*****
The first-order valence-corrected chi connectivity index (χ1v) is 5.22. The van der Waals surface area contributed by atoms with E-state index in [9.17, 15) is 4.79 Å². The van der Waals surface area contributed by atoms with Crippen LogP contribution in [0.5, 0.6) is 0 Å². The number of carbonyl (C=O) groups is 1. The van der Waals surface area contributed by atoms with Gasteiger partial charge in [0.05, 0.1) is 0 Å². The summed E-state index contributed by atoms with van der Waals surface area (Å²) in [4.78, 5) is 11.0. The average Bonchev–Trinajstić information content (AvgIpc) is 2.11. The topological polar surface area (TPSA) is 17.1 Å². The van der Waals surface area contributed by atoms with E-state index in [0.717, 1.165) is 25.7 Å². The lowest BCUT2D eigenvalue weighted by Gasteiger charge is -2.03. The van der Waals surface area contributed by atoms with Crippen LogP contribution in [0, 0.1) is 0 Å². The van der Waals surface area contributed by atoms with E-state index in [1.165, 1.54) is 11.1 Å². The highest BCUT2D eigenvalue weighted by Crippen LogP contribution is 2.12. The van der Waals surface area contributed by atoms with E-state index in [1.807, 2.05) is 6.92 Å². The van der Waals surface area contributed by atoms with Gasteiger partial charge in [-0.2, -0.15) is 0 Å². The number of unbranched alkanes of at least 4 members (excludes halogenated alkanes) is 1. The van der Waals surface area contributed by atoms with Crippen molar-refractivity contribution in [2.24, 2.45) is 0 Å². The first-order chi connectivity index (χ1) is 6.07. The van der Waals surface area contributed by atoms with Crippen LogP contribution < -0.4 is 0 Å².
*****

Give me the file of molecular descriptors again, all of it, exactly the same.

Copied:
The first-order valence-corrected chi connectivity index (χ1v) is 5.22. The van der Waals surface area contributed by atoms with E-state index in [9.17, 15) is 4.79 Å². The van der Waals surface area contributed by atoms with Crippen LogP contribution in [0.5, 0.6) is 0 Å². The number of carbonyl (C=O) groups is 1. The van der Waals surface area contributed by atoms with Gasteiger partial charge in [0.05, 0.1) is 0 Å². The summed E-state index contributed by atoms with van der Waals surface area (Å²) in [4.78, 5) is 11.0. The average Bonchev–Trinajstić information content (AvgIpc) is 2.11. The topological polar surface area (TPSA) is 17.1 Å². The van der Waals surface area contributed by atoms with E-state index in [0.717, 1.165) is 25.7 Å². The lowest BCUT2D eigenvalue weighted by Gasteiger charge is -2.03. The van der Waals surface area contributed by atoms with Crippen LogP contribution in [0, 0.1) is 0 Å². The van der Waals surface area contributed by atoms with E-state index in [1.165, 1.54) is 11.1 Å². The highest BCUT2D eigenvalue weighted by Crippen LogP contribution is 2.12. The van der Waals surface area contributed by atoms with E-state index in [1.807, 2.05) is 6.92 Å². The van der Waals surface area contributed by atoms with Gasteiger partial charge in [-0.2, -0.15) is 0 Å². The number of unbranched alkanes of at least 4 members (excludes halogenated alkanes) is 1. The van der Waals surface area contributed by atoms with Crippen molar-refractivity contribution in [2.24, 2.45) is 0 Å². The first-order chi connectivity index (χ1) is 6.07. The van der Waals surface area contributed by atoms with Crippen LogP contribution < -0.4 is 0 Å².